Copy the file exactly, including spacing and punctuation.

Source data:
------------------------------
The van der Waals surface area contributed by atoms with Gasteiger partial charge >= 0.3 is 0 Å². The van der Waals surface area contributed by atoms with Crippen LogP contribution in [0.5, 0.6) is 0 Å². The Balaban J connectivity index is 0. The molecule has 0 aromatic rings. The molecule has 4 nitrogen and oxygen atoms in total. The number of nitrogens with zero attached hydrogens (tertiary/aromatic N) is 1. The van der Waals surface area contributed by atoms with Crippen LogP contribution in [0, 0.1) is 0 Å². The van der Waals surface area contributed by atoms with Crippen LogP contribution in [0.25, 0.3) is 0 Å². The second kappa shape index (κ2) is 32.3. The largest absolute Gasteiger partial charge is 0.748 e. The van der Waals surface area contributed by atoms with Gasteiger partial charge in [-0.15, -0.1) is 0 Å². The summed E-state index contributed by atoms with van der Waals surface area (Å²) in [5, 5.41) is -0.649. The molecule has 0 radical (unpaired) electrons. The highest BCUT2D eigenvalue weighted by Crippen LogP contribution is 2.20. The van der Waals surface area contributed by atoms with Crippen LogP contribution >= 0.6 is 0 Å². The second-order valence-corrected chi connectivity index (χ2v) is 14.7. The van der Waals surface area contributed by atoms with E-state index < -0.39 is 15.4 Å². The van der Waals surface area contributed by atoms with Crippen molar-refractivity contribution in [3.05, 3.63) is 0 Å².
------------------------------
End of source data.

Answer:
The van der Waals surface area contributed by atoms with Gasteiger partial charge >= 0.3 is 0 Å². The van der Waals surface area contributed by atoms with Crippen LogP contribution in [0.5, 0.6) is 0 Å². The Balaban J connectivity index is 0. The molecule has 0 aromatic rings. The molecule has 4 nitrogen and oxygen atoms in total. The number of nitrogens with zero attached hydrogens (tertiary/aromatic N) is 1. The van der Waals surface area contributed by atoms with Crippen LogP contribution in [0, 0.1) is 0 Å². The van der Waals surface area contributed by atoms with Crippen LogP contribution in [0.25, 0.3) is 0 Å². The second kappa shape index (κ2) is 32.3. The largest absolute Gasteiger partial charge is 0.748 e. The van der Waals surface area contributed by atoms with Gasteiger partial charge in [-0.15, -0.1) is 0 Å². The summed E-state index contributed by atoms with van der Waals surface area (Å²) in [5, 5.41) is -0.649. The molecule has 0 radical (unpaired) electrons. The highest BCUT2D eigenvalue weighted by Crippen LogP contribution is 2.20. The van der Waals surface area contributed by atoms with Crippen LogP contribution >= 0.6 is 0 Å². The second-order valence-corrected chi connectivity index (χ2v) is 14.7. The van der Waals surface area contributed by atoms with E-state index < -0.39 is 15.4 Å². The van der Waals surface area contributed by atoms with Crippen molar-refractivity contribution in [3.05, 3.63) is 0 Å².